“Its bark was worse than its bite”. That seems to be the general conclusion from the Hayne Royal Commission into Financial Services. Yesterday’s dramatic rally in shares of banks and wealth managers is evidence for that conclusion.
My view: the proposed reforms can be far more significant than sanguine bank investors currently anticipate.
Many are disappointed that he didn’t recommend forced dismantling of the industry giants. I disagree. As a broad principle, Hayne’s focus on incentives is welcome.
Deciding which businesses need to be dismantled, how and when is nigh on impossible. Instead, his focus on incentives will make it so cumbersome and expensive to run a conflicted business model that the banks will dismantle themselves.
If, that is, a lot of thought goes into how to best deliver the recommendations.
Here are a few of my suggestions:
1. Spend significantly more money on financial literacy
The government and ASIC run a website called moneysmart.com.au. It is a wonderful resource. If you spend one whole day on it you will be a much wiser consumer of financial services. Yet hardly anyone knows about it.
It needs an annual advertising budget and should be running educational adverts across TV, radio and the internet. The ABC should run a weekly MoneySmart program along the lines of The Checkout. For all of the sensible rules and regulations, the best way to protect investors is to equip them to fend for themselves.
2. Provide free basic financial plans for those with low savings
A financial plan from a good, genuinely independent financial adviser is going to cost at least $3,000. Perhaps as much as $10,000. Many vested interests point out that a significant portion of the population don’t have enough (or any) savings to justify such a large expense.
Let’s get one thing straight. You are better off with no financial plan than the one you will receive from a conflicted adviser sticking your hard-earned savings into a crappy product on which they receive a kickback. Yet they have a point.
Good advice is expensive. And it’s only going to get more so with all of the new regulations.
Most of us, though, don’t need anything complicated. If you don’t have enough to afford a good human advisor, the principles are straight forward:
– Spend less than you earn – Keep your expenses low, including tax – Invest in a diversified pool of real assets like shares and property
The MoneySmart website should include a few basic financial plans for those without significant current resources. One for the Nuclear Family: Two point two kids, saving for a house deposit, planning on private school fees and wants to save enough for retirement. One for the Millennial Renter: Couldn’t care less whether they own a house but wants freedom and enough savings to live a comfortable renter’s retirement. One for Miss Because You’re-Worth-It: It has been a blast but she’s thirty and has $100k in credit card debt and it’s time to stop digging.
Off the top of my head, there might be six broad categories to deal with. Answer a few questions on the moneysmart website and it spits you out a simple plan for the next 5-10 years. Throw in an additional feature where you track progress against the pre-agreed goals and you’ve got yourself a cost-effective financial planner for a significant percentage of the population.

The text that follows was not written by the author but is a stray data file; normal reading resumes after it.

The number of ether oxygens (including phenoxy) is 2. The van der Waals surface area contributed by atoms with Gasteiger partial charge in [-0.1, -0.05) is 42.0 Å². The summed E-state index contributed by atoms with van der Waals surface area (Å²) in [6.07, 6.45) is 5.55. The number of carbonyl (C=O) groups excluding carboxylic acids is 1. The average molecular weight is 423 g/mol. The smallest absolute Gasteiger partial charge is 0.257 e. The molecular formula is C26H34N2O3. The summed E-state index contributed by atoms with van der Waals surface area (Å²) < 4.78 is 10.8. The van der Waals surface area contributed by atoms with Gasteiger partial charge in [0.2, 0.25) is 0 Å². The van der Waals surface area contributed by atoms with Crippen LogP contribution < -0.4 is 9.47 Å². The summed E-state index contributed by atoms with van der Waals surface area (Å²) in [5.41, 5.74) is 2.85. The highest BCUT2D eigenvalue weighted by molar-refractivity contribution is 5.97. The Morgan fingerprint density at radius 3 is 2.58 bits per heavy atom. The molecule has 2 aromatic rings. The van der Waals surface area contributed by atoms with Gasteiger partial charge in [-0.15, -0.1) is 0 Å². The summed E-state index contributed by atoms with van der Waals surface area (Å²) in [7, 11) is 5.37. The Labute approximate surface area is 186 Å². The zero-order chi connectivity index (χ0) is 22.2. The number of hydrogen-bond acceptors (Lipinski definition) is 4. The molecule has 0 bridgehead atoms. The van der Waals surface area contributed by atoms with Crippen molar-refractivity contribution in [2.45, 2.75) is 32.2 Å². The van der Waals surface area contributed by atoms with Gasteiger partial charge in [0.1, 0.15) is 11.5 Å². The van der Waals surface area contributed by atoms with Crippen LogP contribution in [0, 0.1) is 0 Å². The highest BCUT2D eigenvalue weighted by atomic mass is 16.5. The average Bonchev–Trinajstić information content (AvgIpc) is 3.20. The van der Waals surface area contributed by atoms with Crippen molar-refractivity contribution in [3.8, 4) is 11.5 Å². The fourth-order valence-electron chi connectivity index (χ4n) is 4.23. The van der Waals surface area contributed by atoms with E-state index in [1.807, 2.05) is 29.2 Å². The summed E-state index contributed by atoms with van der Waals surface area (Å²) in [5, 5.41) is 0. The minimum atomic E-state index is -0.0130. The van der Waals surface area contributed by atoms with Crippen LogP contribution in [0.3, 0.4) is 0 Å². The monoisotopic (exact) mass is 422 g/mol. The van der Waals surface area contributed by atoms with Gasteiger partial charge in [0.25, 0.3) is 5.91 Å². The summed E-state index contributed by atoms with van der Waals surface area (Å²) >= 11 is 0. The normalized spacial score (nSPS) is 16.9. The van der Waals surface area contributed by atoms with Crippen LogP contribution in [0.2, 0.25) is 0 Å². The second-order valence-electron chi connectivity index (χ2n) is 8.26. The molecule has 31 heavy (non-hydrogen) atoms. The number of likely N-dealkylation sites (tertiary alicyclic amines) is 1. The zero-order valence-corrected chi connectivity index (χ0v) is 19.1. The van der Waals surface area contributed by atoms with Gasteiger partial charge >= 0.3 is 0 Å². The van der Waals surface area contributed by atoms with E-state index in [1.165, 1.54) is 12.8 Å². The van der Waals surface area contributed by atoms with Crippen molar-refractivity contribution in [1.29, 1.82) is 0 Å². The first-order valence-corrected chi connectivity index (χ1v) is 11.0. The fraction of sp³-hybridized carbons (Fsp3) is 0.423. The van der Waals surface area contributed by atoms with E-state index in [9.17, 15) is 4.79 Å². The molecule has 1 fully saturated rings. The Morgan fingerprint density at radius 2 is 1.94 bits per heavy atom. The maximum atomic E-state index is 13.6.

3. Force customers to read what they are agreeing to
There is one simple recommendation in the Hayne report that I like a lot. Let’s call it the Declaration of Non-Independence. At the moment, conflicted advisers are not allowed to use the word independent in their marketing documents. Hayne wants to flip that rule on its head. Instead of passively excluding the word independent, conflicted advisors will have to actively tell clients that they are not independent. That’s an important change. The way a question or statement is framed can dramatically change its impact.
But what if it is buried in the fine print? Most consumers tick what they are asked to tick and sign what they are asked to sign.
This Declaration of Non-Independence, and the annual acceptance of fees and changes, is so important that I would force advisors to collect consent in a written or recorded-audio form.
And that means the client has to write it, rather than tick a box and sign. If you are a CBA Wealth client, you have to send an annual email, letter or recorded voice message that states:
“I know that my adviser is not independent and that his or her advice to me may be biased as a result. I am aware that I am paying $XX in fees over the next 12 months and understand what services I am being provided for those fees”
Simple. And devastatingly effective I would imagine.
All about the delivery
Reading through the Royal Commission recommendations, it is obvious that Kenneth Hayne QC has read his Daniel Kahneman (and maybe his Charlie Munger). Fixing the incentives will go a long way to fixing the system. Like a good business, though, these things are 10% idea and 90% execution.
Those responsible for delivering on the recommendations have a huge role to play. They should start with Thinking Fast and Slow.
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